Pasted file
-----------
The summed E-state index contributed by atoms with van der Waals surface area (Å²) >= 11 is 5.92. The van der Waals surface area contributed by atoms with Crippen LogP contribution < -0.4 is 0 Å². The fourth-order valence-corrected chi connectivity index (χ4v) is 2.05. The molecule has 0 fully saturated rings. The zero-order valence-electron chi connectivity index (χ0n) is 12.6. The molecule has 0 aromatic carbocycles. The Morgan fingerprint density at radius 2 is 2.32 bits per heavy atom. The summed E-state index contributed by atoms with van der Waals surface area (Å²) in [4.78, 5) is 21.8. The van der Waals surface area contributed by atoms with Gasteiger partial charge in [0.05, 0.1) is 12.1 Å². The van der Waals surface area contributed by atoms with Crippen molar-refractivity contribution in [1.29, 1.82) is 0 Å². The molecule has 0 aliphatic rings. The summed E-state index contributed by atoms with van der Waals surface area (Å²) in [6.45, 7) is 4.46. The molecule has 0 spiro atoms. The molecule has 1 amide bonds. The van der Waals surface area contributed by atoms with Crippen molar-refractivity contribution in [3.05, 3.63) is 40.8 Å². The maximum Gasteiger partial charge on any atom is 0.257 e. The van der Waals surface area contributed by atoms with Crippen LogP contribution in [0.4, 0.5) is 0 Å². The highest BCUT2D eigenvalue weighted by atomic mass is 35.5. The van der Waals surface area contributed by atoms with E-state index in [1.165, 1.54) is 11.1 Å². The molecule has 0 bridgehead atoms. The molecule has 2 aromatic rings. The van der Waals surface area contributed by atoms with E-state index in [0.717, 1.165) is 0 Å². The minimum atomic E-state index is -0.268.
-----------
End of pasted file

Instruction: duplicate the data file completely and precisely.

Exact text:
The summed E-state index contributed by atoms with van der Waals surface area (Å²) >= 11 is 5.92. The van der Waals surface area contributed by atoms with Crippen LogP contribution < -0.4 is 0 Å². The fourth-order valence-corrected chi connectivity index (χ4v) is 2.05. The molecule has 0 fully saturated rings. The zero-order valence-electron chi connectivity index (χ0n) is 12.6. The molecule has 0 aromatic carbocycles. The Morgan fingerprint density at radius 2 is 2.32 bits per heavy atom. The summed E-state index contributed by atoms with van der Waals surface area (Å²) in [4.78, 5) is 21.8. The van der Waals surface area contributed by atoms with Gasteiger partial charge in [0.05, 0.1) is 12.1 Å². The van der Waals surface area contributed by atoms with Crippen molar-refractivity contribution in [1.29, 1.82) is 0 Å². The molecule has 0 aliphatic rings. The summed E-state index contributed by atoms with van der Waals surface area (Å²) in [6.45, 7) is 4.46. The molecule has 0 spiro atoms. The molecule has 1 amide bonds. The van der Waals surface area contributed by atoms with Crippen molar-refractivity contribution in [3.05, 3.63) is 40.8 Å². The maximum Gasteiger partial charge on any atom is 0.257 e. The van der Waals surface area contributed by atoms with Crippen LogP contribution in [0.4, 0.5) is 0 Å². The highest BCUT2D eigenvalue weighted by atomic mass is 35.5. The van der Waals surface area contributed by atoms with E-state index in [1.165, 1.54) is 11.1 Å². The molecule has 0 bridgehead atoms. The molecule has 2 aromatic rings. The van der Waals surface area contributed by atoms with E-state index in [0.717, 1.165) is 0 Å². The minimum atomic E-state index is -0.268.